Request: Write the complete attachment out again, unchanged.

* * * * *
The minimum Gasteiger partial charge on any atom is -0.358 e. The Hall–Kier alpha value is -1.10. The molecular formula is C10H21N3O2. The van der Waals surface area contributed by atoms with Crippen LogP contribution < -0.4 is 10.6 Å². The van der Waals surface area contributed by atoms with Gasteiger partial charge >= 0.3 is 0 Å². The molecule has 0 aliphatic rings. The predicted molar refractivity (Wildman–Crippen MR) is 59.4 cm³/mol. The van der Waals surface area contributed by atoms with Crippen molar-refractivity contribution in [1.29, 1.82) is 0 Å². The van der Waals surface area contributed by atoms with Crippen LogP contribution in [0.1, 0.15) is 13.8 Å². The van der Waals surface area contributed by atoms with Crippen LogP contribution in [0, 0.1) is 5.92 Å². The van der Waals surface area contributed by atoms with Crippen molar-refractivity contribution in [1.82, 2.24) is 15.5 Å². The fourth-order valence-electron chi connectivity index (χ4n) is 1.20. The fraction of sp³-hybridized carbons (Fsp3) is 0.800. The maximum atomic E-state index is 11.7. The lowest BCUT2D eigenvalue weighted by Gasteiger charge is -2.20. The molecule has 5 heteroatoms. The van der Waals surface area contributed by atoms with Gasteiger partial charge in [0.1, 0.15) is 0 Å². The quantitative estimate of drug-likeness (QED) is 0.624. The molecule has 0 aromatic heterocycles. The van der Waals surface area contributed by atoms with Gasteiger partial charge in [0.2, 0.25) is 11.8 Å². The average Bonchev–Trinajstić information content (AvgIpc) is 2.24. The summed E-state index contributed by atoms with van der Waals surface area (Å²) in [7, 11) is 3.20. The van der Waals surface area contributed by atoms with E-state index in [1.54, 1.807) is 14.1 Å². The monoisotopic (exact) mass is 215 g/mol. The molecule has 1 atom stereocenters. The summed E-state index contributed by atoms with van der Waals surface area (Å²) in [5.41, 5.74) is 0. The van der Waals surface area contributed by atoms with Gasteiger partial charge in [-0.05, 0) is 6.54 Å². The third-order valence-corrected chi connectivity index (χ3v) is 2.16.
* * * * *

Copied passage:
The minimum Gasteiger partial charge on any atom is -0.358 e. The Hall–Kier alpha value is -1.10. The molecular formula is C10H21N3O2. The van der Waals surface area contributed by atoms with Crippen LogP contribution < -0.4 is 10.6 Å². The van der Waals surface area contributed by atoms with Gasteiger partial charge >= 0.3 is 0 Å². The molecule has 0 aliphatic rings. The predicted molar refractivity (Wildman–Crippen MR) is 59.4 cm³/mol. The van der Waals surface area contributed by atoms with Crippen molar-refractivity contribution in [1.29, 1.82) is 0 Å². The van der Waals surface area contributed by atoms with Crippen LogP contribution in [0.1, 0.15) is 13.8 Å². The van der Waals surface area contributed by atoms with Crippen LogP contribution in [0, 0.1) is 5.92 Å². The van der Waals surface area contributed by atoms with Crippen molar-refractivity contribution in [1.82, 2.24) is 15.5 Å². The fourth-order valence-electron chi connectivity index (χ4n) is 1.20. The fraction of sp³-hybridized carbons (Fsp3) is 0.800. The maximum atomic E-state index is 11.7. The lowest BCUT2D eigenvalue weighted by Gasteiger charge is -2.20. The molecule has 5 heteroatoms. The van der Waals surface area contributed by atoms with Gasteiger partial charge in [0.1, 0.15) is 0 Å². The quantitative estimate of drug-likeness (QED) is 0.624. The molecule has 0 aromatic heterocycles. The van der Waals surface area contributed by atoms with Gasteiger partial charge in [0.2, 0.25) is 11.8 Å². The average Bonchev–Trinajstić information content (AvgIpc) is 2.24. The summed E-state index contributed by atoms with van der Waals surface area (Å²) in [7, 11) is 3.20. The van der Waals surface area contributed by atoms with E-state index in [1.54, 1.807) is 14.1 Å². The monoisotopic (exact) mass is 215 g/mol. The molecule has 1 atom stereocenters. The summed E-state index contributed by atoms with van der Waals surface area (Å²) in [5.41, 5.74) is 0. The van der Waals surface area contributed by atoms with Gasteiger partial charge in [-0.05, 0) is 6.54 Å². The third-order valence-corrected chi connectivity index (χ3v) is 2.16.